# [EM] proportional constraints - help needed

Kristofer Munsterhjelm km_elmet at lavabit.com
Tue Feb 12 07:59:26 PST 2013

```On 02/12/2013 12:24 AM, Jameson Quinn wrote:
>
> What does monotone even mean for PR? You can make something that's
> sequentially monotone, but it's (I think) impossible to avoid situations
> where AB were winning but changing C>A>B to A>B>C causes B to lose (or
> variants of this kind of problem). That's still technically "monotone",
> but from a voters perspective, it's not usefully so.

I was thinking of a one-candidate generalization to monotonicity, yes.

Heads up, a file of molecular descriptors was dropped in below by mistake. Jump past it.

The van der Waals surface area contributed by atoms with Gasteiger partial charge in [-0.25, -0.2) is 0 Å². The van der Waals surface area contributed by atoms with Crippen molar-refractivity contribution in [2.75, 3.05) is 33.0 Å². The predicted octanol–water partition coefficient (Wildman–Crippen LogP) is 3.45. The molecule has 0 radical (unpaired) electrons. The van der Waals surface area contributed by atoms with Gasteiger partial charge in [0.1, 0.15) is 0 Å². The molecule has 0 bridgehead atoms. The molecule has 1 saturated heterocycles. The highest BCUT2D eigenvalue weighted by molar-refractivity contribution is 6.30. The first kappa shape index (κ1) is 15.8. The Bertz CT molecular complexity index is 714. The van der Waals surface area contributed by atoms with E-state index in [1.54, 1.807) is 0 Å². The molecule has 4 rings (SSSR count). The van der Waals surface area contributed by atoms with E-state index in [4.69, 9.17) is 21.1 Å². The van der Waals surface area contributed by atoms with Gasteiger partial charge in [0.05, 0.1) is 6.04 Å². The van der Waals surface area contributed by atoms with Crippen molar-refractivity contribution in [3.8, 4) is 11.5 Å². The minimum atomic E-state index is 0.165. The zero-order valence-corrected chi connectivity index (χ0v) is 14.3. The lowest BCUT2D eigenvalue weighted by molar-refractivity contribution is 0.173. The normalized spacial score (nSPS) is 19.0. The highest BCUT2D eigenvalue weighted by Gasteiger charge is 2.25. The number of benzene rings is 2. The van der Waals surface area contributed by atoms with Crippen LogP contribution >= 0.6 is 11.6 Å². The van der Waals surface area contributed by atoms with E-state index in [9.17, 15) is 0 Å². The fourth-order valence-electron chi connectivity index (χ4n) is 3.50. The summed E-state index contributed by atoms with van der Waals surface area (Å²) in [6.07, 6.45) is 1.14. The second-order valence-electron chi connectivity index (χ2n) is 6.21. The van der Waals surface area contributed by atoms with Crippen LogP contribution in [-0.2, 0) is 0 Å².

That is, say that X is on the council. Then if some voters raise X on
their ballots, that should not kick X off the council.

But wouldn't this imply the more strict monotonicity you're talking
about? Say A and B are in the council. Then you raise B, changing C>A>B
into C>B>A and then into B>C>A. By monotonicity, B shouldn't stop
winning. Now you raise A by changing B>C>A into B>A>C and finally into
A>B>C. Again, by monotonicity, A shouldn't stop winning.

I think I've described the method in an earlier post. (Incidentally,
it's Bucklin-based.) I could also provide source code if you want to
test it on a situation or impossibility proof that Droop proportionality
is incompatible with monotonicity. It could use the review :-)

```